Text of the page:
Q: How were the new regulations different than what the city had in place prior? Can you tell us some of the key aspects of the current regulations?
Calgary Pit Bull (photo credit: Melissa Lipani)
A: Initially, we treated a bite as a bite, regardless of the severity. We also had a policy of not adopting out any Pit Bull type dogs. We revamped our bites to three levels: minor, serious and attack, with increasing consequences. This was based on our understanding of aggressive behaviors escalating if they are not corrected quickly.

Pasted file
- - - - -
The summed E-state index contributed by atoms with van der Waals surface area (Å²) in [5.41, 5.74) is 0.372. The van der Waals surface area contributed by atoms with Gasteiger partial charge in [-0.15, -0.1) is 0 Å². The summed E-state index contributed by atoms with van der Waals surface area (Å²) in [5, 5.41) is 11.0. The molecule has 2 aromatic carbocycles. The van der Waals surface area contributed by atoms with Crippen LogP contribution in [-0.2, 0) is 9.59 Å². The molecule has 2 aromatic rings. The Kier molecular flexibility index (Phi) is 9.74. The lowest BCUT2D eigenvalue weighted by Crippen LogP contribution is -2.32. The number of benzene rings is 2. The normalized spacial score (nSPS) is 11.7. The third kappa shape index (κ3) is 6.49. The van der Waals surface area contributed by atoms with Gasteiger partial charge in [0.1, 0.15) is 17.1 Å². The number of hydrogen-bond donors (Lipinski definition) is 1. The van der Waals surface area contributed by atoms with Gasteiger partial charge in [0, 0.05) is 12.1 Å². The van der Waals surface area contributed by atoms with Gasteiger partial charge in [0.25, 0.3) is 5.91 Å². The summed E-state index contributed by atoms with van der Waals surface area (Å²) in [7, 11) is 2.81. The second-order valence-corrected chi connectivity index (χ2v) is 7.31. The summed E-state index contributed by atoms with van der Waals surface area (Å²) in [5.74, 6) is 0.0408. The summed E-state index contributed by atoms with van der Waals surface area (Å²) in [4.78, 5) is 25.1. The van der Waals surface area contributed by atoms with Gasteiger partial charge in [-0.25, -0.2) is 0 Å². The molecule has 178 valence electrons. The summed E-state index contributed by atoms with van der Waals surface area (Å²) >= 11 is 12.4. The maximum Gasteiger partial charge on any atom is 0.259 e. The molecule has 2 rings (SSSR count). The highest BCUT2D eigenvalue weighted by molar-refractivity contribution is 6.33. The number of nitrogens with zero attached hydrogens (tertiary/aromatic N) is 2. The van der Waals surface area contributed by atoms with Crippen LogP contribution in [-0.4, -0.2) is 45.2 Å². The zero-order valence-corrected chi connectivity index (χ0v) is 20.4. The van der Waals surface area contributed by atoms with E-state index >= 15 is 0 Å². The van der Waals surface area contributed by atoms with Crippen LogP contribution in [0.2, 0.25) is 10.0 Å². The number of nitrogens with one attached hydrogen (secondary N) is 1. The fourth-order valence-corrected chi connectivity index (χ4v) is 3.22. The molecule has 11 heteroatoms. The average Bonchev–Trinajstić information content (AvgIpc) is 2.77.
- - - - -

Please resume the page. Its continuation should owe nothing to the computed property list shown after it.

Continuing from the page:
We also started paying closer attention to situations that lead to more serious issues, such as dogs that are at large too often or have started displaying chasing and threatening behavior. We implemented a provision in our law to declare these dogs on their way to becoming a problem as a nuisance in the community. This order increased the license fee to $100 per year and automatically doubled any fines. Our behaviorist assessed the animal if it was involved in aggressive behavior and determined the actions needed to address the problem. The nuisance order can direct the owner to take the measure of containing the dog appropriately or even order them to take training from a certified trainer to correct the dog’s behavioral issues. After one year, if there are no further issues with the dog in the community, the order is lifted. About 90 percent of our orders are lifted after one year because the dog has ceased being a concern in the community.